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Research Summary

Prevalence and Impact of Methamphetamine Use Among Trauma Patients

Patients using methamphetamine can experience adverse physical and medical consequences resulting in emergency department use and hospitalization. To assess the prevalence and impact of methamphetamine use among trauma patients, researchers surveyed the records of 4932 (76%) patients who were seen in a Level I trauma center in San Diego between 2003–2005 and who underwent a urine toxicology screening during their visit.

  • The rate of methamphetamine use (defined as a positive urine screen), but not other illicit drug use, increased from 2003 to 2005 (from 9% to 15%).
  • In analyses adjusted for other drug use, age, sex, and injury severity, patients with (versus without) a methamphetamine-positive urine screen were more likely to have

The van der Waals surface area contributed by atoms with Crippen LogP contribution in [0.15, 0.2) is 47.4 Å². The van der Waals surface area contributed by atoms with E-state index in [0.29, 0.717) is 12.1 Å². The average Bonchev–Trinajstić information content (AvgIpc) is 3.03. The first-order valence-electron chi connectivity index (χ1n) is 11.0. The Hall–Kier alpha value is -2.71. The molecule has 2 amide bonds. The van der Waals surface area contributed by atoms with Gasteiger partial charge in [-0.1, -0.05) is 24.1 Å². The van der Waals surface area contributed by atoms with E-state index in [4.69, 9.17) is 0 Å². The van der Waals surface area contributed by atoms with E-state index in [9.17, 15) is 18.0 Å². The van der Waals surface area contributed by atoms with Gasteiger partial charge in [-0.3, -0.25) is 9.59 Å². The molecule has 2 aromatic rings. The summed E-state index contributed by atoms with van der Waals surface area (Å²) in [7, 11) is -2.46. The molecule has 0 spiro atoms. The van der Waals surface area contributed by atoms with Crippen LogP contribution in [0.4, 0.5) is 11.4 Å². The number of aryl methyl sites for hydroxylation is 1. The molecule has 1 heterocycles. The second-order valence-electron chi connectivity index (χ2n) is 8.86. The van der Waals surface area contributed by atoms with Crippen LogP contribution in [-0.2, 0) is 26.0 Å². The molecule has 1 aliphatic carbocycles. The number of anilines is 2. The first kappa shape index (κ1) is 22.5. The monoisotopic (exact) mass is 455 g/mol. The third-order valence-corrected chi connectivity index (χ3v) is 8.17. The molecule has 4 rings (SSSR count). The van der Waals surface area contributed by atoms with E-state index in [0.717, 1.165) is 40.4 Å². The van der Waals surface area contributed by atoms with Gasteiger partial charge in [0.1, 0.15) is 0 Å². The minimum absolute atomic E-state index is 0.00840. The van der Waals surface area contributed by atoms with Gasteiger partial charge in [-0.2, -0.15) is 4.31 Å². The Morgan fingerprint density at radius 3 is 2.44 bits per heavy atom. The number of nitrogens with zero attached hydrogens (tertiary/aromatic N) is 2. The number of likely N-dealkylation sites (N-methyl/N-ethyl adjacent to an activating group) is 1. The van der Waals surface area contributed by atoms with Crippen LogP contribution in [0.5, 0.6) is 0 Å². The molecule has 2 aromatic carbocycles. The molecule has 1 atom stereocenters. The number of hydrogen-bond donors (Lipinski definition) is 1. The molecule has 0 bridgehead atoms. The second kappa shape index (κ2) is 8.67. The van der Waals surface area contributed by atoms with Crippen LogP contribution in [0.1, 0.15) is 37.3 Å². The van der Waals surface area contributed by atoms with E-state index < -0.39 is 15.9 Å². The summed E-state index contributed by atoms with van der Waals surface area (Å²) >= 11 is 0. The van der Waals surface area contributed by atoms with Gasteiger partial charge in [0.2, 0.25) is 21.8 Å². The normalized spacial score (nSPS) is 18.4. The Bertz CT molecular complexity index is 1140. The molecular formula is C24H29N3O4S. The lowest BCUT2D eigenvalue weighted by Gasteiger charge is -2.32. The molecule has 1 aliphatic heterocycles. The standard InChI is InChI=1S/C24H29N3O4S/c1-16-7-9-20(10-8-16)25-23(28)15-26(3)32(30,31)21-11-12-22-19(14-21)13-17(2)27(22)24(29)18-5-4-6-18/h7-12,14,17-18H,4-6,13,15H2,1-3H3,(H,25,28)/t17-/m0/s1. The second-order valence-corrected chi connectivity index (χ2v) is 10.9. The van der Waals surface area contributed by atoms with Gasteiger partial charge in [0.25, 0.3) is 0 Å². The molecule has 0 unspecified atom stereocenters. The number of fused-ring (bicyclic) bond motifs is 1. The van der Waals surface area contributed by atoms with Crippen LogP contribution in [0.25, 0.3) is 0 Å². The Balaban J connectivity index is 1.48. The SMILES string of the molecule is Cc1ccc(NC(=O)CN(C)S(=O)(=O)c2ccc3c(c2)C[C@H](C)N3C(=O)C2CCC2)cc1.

• been injured in a violent way (e.g., gunshot wound, stab wound) (odds ratio [OR], 2.0);
    • attempted suicide (OR, 1.7);
    • been a victim of domestic violence (OR, 2.5);
    • required more medical care (e.g., one or more operations [OR, 1.5], mechanical ventilation [OR, 1.6]);
    • died from their injuries (OR, 2.3).


This study documents the change in the epidemiology of methamphetamine use in southern California over a recent 3-year period. In regions where methamphetamine use is common (e.g., West, Midwest of the U.S.), emergency departments and trauma centers can expect to see a consistent flow of patients using the drug. Identification via urine toxicology screening plus access to addiction treatment services may help change the trajectory of methamphetamine use in these high-prevalence areas.

David A. Fiellin, MD


Swanson SM, Sise CB, Sise MJ, et al.  The scourge of methamphetamine: impact on a Level I trauma centerJ Trauma. 2007;63(3):531–537.